IS-inspired bomber injured 30 people in New York attack
Ahmad Khan Rahim found guilty of laying two pressure-cooker bombs in September 2016.
A man has been found guilty of planting two pressure-cooker bombs that injured 30 people in New York in an attack said to be inspired by the so-called Islamic State.
Afghan-born Ahmad Khan Rahimi, 29, is facing a potential life sentence for the September 2016 attacks.
Prosecutors said Rahimi considered himself "a soldier in a holy war against Americans" and was inspired by IS and al Qaida.
One of the bombs injured 30 people after detonating on 23rd Street in the Chelsea area of New York. The other bomb did not detonate.
The US government said it was a miracle that nobody was killed by the explosives, which were packed with ball bearings intended to cause shrapnel wounds.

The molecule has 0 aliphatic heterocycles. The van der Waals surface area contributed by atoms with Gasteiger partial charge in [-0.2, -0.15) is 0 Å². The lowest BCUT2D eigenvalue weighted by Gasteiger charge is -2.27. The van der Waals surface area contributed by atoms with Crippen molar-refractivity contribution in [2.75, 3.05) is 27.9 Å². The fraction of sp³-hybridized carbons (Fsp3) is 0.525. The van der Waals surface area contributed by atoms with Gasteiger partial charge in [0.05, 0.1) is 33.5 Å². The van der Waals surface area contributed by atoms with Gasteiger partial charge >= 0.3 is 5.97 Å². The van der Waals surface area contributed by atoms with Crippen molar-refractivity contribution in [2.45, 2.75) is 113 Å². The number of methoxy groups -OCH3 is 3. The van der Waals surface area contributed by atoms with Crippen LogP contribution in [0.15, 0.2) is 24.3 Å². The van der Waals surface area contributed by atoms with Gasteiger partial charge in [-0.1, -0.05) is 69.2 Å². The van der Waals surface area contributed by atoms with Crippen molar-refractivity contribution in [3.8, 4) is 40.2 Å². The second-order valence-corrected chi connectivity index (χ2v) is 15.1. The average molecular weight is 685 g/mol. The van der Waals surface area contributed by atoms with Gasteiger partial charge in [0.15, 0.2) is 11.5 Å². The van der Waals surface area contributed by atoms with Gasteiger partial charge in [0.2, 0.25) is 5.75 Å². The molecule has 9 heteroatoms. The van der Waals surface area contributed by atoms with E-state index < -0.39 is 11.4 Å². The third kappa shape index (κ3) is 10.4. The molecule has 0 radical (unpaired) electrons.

Rahimi, who lived in the Elizabeth, New Jersey, was caught on dozens of CCTV cameras as he dragged suitcases containing the improvised explosives and left them on the streets to go off.
Prosecutors said he had also planted a third pipe-bomb on the site of a Marine Corps charity race in Seaside Heights, New Jersey, hours before leaving the two pressure-cooker explosives.
No one was injured in the pipe-bomb blast because the race had been delayed. It was then cancelled.
Rahimi initially escaped after the attacks but was caught by police two days later, following a shootout.
Rahimi had denied all the charges against him, which included using a weapon of mass destruction and bombing a public place.
But he was found guilty after prosecutors produced a wide range of evidence linking him to the attacks.
He fingerprints were found on the bombs, and the CCTV evidence placed him firmly at the scene of the blasts.
Police also found a notebook found on Rahimi's person at the time of his arrest which they said contained a handwritten "claim of credit" for the bombings.
His defence team has said he will appeal the conviction.